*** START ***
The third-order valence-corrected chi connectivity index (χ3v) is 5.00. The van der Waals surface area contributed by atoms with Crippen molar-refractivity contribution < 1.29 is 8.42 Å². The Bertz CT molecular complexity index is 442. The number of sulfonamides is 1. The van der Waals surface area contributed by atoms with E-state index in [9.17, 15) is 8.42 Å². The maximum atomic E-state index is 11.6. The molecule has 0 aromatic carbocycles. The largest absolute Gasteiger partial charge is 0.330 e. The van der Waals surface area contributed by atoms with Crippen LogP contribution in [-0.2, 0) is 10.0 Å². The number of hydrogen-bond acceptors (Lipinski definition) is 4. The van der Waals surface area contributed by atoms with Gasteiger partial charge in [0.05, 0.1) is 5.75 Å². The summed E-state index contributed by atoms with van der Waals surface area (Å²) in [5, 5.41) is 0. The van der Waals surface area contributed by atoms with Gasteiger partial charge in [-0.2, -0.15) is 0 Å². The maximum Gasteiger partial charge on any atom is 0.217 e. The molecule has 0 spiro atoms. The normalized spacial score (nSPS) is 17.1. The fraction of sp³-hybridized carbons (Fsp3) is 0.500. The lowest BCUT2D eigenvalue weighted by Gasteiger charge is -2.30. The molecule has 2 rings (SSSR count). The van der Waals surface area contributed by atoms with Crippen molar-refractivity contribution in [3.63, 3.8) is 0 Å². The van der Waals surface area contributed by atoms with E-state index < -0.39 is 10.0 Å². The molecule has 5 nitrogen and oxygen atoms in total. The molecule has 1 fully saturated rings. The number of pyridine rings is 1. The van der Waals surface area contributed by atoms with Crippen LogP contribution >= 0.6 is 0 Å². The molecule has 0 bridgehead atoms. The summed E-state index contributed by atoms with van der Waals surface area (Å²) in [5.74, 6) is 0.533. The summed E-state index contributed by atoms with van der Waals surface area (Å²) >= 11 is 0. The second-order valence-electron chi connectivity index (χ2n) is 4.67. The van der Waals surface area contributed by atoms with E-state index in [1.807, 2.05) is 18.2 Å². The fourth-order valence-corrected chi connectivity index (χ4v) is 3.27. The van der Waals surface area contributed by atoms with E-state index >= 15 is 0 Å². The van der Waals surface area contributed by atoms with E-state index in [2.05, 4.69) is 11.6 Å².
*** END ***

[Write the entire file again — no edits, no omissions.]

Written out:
The third-order valence-corrected chi connectivity index (χ3v) is 5.00. The van der Waals surface area contributed by atoms with Crippen molar-refractivity contribution < 1.29 is 8.42 Å². The Bertz CT molecular complexity index is 442. The number of sulfonamides is 1. The van der Waals surface area contributed by atoms with E-state index in [9.17, 15) is 8.42 Å². The maximum atomic E-state index is 11.6. The molecule has 0 aromatic carbocycles. The largest absolute Gasteiger partial charge is 0.330 e. The van der Waals surface area contributed by atoms with Crippen LogP contribution in [-0.2, 0) is 10.0 Å². The number of hydrogen-bond acceptors (Lipinski definition) is 4. The van der Waals surface area contributed by atoms with Gasteiger partial charge in [0.05, 0.1) is 5.75 Å². The summed E-state index contributed by atoms with van der Waals surface area (Å²) in [5, 5.41) is 0. The van der Waals surface area contributed by atoms with Gasteiger partial charge in [-0.2, -0.15) is 0 Å². The maximum Gasteiger partial charge on any atom is 0.217 e. The molecule has 0 spiro atoms. The normalized spacial score (nSPS) is 17.1. The fraction of sp³-hybridized carbons (Fsp3) is 0.500. The lowest BCUT2D eigenvalue weighted by Gasteiger charge is -2.30. The molecule has 2 rings (SSSR count). The van der Waals surface area contributed by atoms with Crippen molar-refractivity contribution in [3.63, 3.8) is 0 Å². The van der Waals surface area contributed by atoms with E-state index < -0.39 is 10.0 Å². The molecule has 5 nitrogen and oxygen atoms in total. The molecule has 1 fully saturated rings. The number of pyridine rings is 1. The van der Waals surface area contributed by atoms with Crippen LogP contribution >= 0.6 is 0 Å². The molecule has 0 bridgehead atoms. The summed E-state index contributed by atoms with van der Waals surface area (Å²) in [5.74, 6) is 0.533. The summed E-state index contributed by atoms with van der Waals surface area (Å²) >= 11 is 0. The second-order valence-electron chi connectivity index (χ2n) is 4.67. The van der Waals surface area contributed by atoms with E-state index in [1.807, 2.05) is 18.2 Å². The fourth-order valence-corrected chi connectivity index (χ4v) is 3.27. The van der Waals surface area contributed by atoms with E-state index >= 15 is 0 Å². The van der Waals surface area contributed by atoms with E-state index in [2.05, 4.69) is 11.6 Å².